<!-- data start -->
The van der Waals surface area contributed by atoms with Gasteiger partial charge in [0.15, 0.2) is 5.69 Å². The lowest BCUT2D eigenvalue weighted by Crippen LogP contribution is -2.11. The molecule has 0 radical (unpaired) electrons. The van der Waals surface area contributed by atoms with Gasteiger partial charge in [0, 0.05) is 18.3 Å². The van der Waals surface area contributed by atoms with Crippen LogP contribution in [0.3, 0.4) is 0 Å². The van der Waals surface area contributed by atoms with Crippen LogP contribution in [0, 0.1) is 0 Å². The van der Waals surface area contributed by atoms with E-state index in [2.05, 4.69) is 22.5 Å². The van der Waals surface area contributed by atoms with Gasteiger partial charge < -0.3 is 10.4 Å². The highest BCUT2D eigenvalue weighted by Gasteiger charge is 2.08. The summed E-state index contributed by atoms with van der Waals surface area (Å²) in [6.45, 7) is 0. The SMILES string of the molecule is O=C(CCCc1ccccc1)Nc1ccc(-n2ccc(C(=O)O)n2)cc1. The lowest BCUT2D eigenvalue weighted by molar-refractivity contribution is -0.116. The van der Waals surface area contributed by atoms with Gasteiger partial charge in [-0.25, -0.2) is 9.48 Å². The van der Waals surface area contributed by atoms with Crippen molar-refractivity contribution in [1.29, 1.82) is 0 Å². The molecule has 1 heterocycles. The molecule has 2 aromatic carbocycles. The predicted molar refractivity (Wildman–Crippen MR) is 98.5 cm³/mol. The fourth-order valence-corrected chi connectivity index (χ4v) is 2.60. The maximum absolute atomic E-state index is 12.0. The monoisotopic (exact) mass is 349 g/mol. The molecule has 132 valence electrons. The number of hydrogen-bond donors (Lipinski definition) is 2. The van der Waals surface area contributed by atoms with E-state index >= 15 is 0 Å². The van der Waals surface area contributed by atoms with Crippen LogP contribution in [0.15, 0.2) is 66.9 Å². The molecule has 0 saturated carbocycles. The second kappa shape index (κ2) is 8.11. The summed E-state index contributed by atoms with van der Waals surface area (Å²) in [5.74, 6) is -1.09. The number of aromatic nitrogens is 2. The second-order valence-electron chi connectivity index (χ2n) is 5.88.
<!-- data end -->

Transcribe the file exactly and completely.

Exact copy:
The van der Waals surface area contributed by atoms with Gasteiger partial charge in [0.15, 0.2) is 5.69 Å². The lowest BCUT2D eigenvalue weighted by Crippen LogP contribution is -2.11. The molecule has 0 radical (unpaired) electrons. The van der Waals surface area contributed by atoms with Gasteiger partial charge in [0, 0.05) is 18.3 Å². The van der Waals surface area contributed by atoms with Crippen LogP contribution in [0.3, 0.4) is 0 Å². The van der Waals surface area contributed by atoms with Crippen LogP contribution in [0, 0.1) is 0 Å². The van der Waals surface area contributed by atoms with E-state index in [2.05, 4.69) is 22.5 Å². The van der Waals surface area contributed by atoms with Gasteiger partial charge < -0.3 is 10.4 Å². The highest BCUT2D eigenvalue weighted by Gasteiger charge is 2.08. The summed E-state index contributed by atoms with van der Waals surface area (Å²) in [6.45, 7) is 0. The SMILES string of the molecule is O=C(CCCc1ccccc1)Nc1ccc(-n2ccc(C(=O)O)n2)cc1. The lowest BCUT2D eigenvalue weighted by molar-refractivity contribution is -0.116. The van der Waals surface area contributed by atoms with Gasteiger partial charge in [-0.25, -0.2) is 9.48 Å². The van der Waals surface area contributed by atoms with Crippen molar-refractivity contribution in [1.29, 1.82) is 0 Å². The molecule has 1 heterocycles. The molecule has 2 aromatic carbocycles. The predicted molar refractivity (Wildman–Crippen MR) is 98.5 cm³/mol. The fourth-order valence-corrected chi connectivity index (χ4v) is 2.60. The maximum absolute atomic E-state index is 12.0. The monoisotopic (exact) mass is 349 g/mol. The molecule has 132 valence electrons. The number of hydrogen-bond donors (Lipinski definition) is 2. The van der Waals surface area contributed by atoms with E-state index >= 15 is 0 Å². The van der Waals surface area contributed by atoms with Crippen LogP contribution in [0.15, 0.2) is 66.9 Å². The molecule has 0 saturated carbocycles. The second kappa shape index (κ2) is 8.11. The summed E-state index contributed by atoms with van der Waals surface area (Å²) in [5.74, 6) is -1.09. The number of aromatic nitrogens is 2. The second-order valence-electron chi connectivity index (χ2n) is 5.88.